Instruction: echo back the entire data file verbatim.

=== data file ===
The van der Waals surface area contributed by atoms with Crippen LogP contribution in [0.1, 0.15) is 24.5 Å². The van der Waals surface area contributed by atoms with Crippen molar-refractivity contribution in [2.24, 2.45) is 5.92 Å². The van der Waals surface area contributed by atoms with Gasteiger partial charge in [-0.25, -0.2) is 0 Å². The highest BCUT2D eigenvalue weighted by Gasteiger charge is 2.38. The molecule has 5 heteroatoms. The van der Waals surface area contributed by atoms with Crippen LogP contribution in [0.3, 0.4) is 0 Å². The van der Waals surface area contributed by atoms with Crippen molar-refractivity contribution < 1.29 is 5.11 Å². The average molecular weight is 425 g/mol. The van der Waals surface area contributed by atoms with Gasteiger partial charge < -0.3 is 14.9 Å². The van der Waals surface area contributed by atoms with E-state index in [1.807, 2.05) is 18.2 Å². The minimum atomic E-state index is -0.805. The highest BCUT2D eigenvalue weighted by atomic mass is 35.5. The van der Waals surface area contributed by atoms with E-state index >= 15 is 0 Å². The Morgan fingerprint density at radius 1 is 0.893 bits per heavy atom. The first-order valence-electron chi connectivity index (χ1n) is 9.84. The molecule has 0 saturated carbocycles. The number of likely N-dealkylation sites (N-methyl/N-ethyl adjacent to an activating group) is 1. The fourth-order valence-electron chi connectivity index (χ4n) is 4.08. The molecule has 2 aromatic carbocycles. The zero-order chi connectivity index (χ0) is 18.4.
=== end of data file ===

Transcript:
The van der Waals surface area contributed by atoms with Crippen LogP contribution in [0.1, 0.15) is 24.5 Å². The van der Waals surface area contributed by atoms with Crippen molar-refractivity contribution in [2.24, 2.45) is 5.92 Å². The van der Waals surface area contributed by atoms with Gasteiger partial charge in [-0.25, -0.2) is 0 Å². The highest BCUT2D eigenvalue weighted by Gasteiger charge is 2.38. The molecule has 5 heteroatoms. The van der Waals surface area contributed by atoms with Crippen LogP contribution in [0.3, 0.4) is 0 Å². The van der Waals surface area contributed by atoms with Crippen molar-refractivity contribution < 1.29 is 5.11 Å². The average molecular weight is 425 g/mol. The van der Waals surface area contributed by atoms with Gasteiger partial charge < -0.3 is 14.9 Å². The van der Waals surface area contributed by atoms with E-state index in [1.807, 2.05) is 18.2 Å². The minimum atomic E-state index is -0.805. The highest BCUT2D eigenvalue weighted by atomic mass is 35.5. The van der Waals surface area contributed by atoms with E-state index >= 15 is 0 Å². The Morgan fingerprint density at radius 1 is 0.893 bits per heavy atom. The first-order valence-electron chi connectivity index (χ1n) is 9.84. The molecule has 0 saturated carbocycles. The number of likely N-dealkylation sites (N-methyl/N-ethyl adjacent to an activating group) is 1. The fourth-order valence-electron chi connectivity index (χ4n) is 4.08. The molecule has 2 aromatic carbocycles. The zero-order chi connectivity index (χ0) is 18.4.